Fourier Transform Infra Red (FTIR) spectroscopy is a promising and versatile technique for gas analysis which lately has moved from the laboratory to industrial applications such as emission monitoring of combustion plants. This has been made possible by recent developments of spectrometers and software. The single most important advantage of the FTIR is its capability to simultaneously analyse virtually all gas species of interest in flue gas applications. The project has studied the feasibility of using the technique as a multi-component emission monitoring system. A specific aim was to evaluate different implementations of the technique to flue gas analysis: in-situ, hot/dry and cold extraction or combinations of these. The goal was to demonstrate a system in which gas components that normally require hot extraction (NH{sub 3}, HCl, H{sub 2}O) could instead be measured in-situ. In this way potential sampling artefacts e.g. for ammonia monitoring, can be avoided. The remaining gas components are measured using cold extraction and thereby minimizing interference from water. The latter advantage can be crucial for the accuracy of e.g. NO{sub x} measurements. Prior to the project start in-situ monitoring using FTIR was, a to a large extent, an untried method. The fact that broad band IR radiation can not be guided through optical fibres, presented a major technical obstacle. An `in-situ probe` was developed to serve the purpose. The probe is equipped with a gold plated mirror at the end and is mounted on the support structure of the FTIR-spectrometer. The arrangement proved to be a robust solution without being unnecessary complex or cumbersome to use. 10 refs, 45 figs, 10 tabs

  19. Co-production of activated carbon, fuel-gas, and oil from the pyrolysis of corncob mixtures with wet and dried sewage sludge.

    Science.gov (United States)

    Shao, Linlin; Jiang, Wenbo; Feng, Li; Zhang, Liqiu

    2014-06-01

    This study explored the amount and composition of pyrolysis gas and oil derived from wet material or dried material during the preparation of sludge-corncob activated carbon, and evaluated the physicochemical and surface properties of the obtained two types of sludge-corncob-activated carbons. For wet material, owing to the presence of water, the yields of sludge-corncob activated carbon and the oil fraction slightly decreased while the yield of gases increased. The main pyrolysis gas compounds were H2 and CO2, and more H2 was released from wet material than dried material, whereas the opposite holds for CO2 Heterocyclics, nitriles, organic acids, and steroids were the major components of pyrolysis oil. Furthermore, the presence of water in wet material reduced the yield of polycyclic aromatic hydrocarbons from 6.76% to 5.43%. The yield of furfural, one of heterocyclics, increased sharply from 3.51% to 21.4%, which could be explained by the enhanced hydrolysis of corncob. In addition, the surface or chemical properties of the two sludge-corncob activated carbons were almost not affected by the moisture content of the raw material, although their mesopore volume and diameter were different. In addition, the adsorption capacities of the two sludge-corncob activated carbons towards Pb and nitrobenzene were nearly identical. © The Author(s) 2014.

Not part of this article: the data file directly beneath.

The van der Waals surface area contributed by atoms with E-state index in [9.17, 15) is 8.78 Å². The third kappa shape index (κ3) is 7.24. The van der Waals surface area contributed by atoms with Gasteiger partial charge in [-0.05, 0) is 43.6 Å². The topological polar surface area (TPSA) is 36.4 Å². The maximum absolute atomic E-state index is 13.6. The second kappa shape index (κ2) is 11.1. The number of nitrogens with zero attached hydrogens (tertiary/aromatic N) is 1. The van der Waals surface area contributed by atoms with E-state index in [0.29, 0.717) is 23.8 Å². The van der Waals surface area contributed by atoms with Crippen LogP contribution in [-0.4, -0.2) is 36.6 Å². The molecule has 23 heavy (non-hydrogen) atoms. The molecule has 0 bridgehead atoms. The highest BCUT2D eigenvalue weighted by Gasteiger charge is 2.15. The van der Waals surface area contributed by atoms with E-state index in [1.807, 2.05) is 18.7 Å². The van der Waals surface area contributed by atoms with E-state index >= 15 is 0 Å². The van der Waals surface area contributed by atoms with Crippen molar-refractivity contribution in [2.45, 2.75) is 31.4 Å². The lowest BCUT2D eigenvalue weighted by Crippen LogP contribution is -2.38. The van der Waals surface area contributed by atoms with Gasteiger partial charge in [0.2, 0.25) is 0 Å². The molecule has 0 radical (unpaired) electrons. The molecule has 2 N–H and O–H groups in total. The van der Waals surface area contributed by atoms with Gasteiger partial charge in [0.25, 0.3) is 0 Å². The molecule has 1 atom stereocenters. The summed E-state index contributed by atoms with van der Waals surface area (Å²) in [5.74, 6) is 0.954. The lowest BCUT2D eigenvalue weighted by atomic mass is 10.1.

20. Modeling the rubbing contact in honeycomb seals

    Science.gov (United States)

    Fischer, Tim; Welzenbach, Sarah; Meier, Felix; Werner, Ewald; kyzy, Sonun Ulan; Munz, Oliver

    2018-03-01

    Metallic honeycomb labyrinth seals are commonly used as sealing systems in gas turbine engines. Because of their capability to withstand high thermo-mechanical loads and oxidation, polycrystalline nickel-based superalloys, such as Hastelloy X and Haynes 214, are used as sealing material. In addition, these materials must exhibit a tolerance against rubbing between the rotating part and the stationary seal component. The tolerance of the sealing material against rubbing preserves the integrity of the rotating part. In this article, the rubbing behavior at the rotor-stator interface is considered numerically. A simulation model is incorporated into the commercial finite element code ABAQUS/explicit and is utilized to simulate a simplified rubbing process. A user-defined interaction routine between the contact surfaces accounts for the thermal and mechanical interfacial behavior. Furthermore, an elasto-plastic constitutive material law captures the extreme temperature conditions and the damage behavior of the alloys. To validate the model, representative quantities of the rubbing process are determined and compared with experimental data from the literature. The simulation results correctly reproduce the observations made on a test rig with a reference stainless steel material (AISI 304). A parametric study using the nickel-based superalloys reveals a clear dependency of the rubbing behavior on the sliding and incursion velocity. Compared to each other, the two superalloys studied exhibit a different rubbing behavior.

  1. Pressure Actuated Leaf Seals for Improved Turbine Shaft Sealing

    Science.gov (United States)

    Grondahl, Clayton

    2006-01-01